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Castor Oil or Learning about Bonds?

George C. Fisher

A tablespoon of castor oil or the boring market action of bonds? A little taste of “WD40 for the gastro-intestinal tract” or learning about how bonds move with interest rate swings? Which is worse?

My great-grandmother was a big castor oil fan. I can remember, as a child, her spinning tales of everyone in her family getting their healthy dose of a few sips of that horrendous tasting liquid. As painful as the daily ritual was, my great-grandmother believed the process of ingesting some dreadful castor oil was good for the body and for the spirit.

While some may think learning about fixed income securities is only a tad bit above gulp down castor oil, I believe bonds can be good for every investor’s financial body and spirit.

I like bonds and have for many, many years. However, early in my investing lifecycle, I thought bonds were dull, dry, and boring. Over time, I began to value the understated attributes of fixed income investments. A few of their attributes, in my opinion, could be relatively anticlimactic for those looking for eBay-type market action. Stability of income and capital preservation are terms most equity investors under appreciate. Add long, tedious price trends to the mix, and castor oil’s appeal begins to look pretty good.

I believe every portfolio in excess of $35,000 should have at least a 15 percent asset allocation to fixed income securities. This would equate to a $5,000 bond investment for every $30,000 of equity value. As we mature, the percentage of a portfolio dedicated to fixed income securities should increase as our financial goals move from capital generation to capital preservation. With this strategy, bonds can account for a significant dollar amount in an investor’s overall portfolio. As with any significant investment in a portfolio, it is important for investors to become educated on the workings of fixed income securities and the forces that affect their value.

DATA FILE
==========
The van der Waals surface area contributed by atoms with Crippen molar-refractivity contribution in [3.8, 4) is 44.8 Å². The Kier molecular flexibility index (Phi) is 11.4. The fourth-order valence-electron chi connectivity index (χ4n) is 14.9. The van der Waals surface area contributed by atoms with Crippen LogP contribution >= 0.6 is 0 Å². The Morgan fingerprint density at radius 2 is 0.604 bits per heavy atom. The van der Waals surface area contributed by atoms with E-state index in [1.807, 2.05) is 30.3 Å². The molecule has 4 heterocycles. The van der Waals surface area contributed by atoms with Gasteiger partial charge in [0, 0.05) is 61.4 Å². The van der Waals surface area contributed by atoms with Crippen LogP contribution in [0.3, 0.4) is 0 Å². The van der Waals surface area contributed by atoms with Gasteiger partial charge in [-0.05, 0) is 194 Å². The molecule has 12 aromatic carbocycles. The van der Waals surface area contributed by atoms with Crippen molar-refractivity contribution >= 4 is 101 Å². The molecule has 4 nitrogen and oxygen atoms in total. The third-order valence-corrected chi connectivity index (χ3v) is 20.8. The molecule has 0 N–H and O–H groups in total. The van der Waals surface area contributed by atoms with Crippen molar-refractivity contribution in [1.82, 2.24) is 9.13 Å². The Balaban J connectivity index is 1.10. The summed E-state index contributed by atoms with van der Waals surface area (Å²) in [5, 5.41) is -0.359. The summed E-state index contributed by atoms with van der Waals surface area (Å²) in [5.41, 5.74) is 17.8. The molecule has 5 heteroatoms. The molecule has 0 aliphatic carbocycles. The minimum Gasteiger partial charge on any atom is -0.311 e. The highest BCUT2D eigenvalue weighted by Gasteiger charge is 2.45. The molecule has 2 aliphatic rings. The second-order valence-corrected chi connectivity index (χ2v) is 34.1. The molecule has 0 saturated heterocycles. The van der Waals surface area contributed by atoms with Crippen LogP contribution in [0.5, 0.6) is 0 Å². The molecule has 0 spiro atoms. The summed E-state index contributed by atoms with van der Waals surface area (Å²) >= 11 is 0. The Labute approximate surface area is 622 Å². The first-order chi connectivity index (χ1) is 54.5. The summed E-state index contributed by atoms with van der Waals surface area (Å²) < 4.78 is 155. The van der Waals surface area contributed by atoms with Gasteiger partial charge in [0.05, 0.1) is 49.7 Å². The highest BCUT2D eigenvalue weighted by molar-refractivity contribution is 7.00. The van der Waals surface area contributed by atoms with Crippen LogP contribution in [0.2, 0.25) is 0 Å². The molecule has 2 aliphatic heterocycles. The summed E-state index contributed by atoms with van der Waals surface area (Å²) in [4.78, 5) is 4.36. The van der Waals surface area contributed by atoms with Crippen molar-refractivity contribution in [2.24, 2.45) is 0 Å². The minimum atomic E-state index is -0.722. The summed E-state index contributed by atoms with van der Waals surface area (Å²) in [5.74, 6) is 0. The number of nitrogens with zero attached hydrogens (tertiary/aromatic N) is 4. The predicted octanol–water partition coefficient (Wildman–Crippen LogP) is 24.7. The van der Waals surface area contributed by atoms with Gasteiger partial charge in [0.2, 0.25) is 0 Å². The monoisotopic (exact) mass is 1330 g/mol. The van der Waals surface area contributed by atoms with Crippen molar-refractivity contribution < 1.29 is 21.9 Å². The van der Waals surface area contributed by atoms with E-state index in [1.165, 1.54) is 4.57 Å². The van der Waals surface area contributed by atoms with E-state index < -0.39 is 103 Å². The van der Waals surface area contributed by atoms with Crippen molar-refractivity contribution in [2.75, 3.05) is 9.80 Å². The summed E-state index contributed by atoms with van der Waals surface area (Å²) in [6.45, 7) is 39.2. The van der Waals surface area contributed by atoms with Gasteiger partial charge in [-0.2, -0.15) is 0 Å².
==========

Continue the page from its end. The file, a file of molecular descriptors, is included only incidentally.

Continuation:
Most investors like to see their newly added capital contributions increase in value. If I toil at my job, scrimp and save $5,000, and make an investment in a stock, I would like to see that hard earned money grow at an appreciable rate. However, once that hard earned money has doubled to $10,000, I have both my capital and a substantial profit. By selling half the stock position, I retain my initial capital investment in the equity position and free the profit for diversification.

Preservation of profits through investing in fixed income securities is a self-induced trick I used to justify and build my first bond positions. I still use this strategy today. As my equity portfolio grows, I siphon off some profits from equity trades to my bond portfolio. Over time, this strategy becomes much less painful than my great-grandmother’s daily dose of castor oil.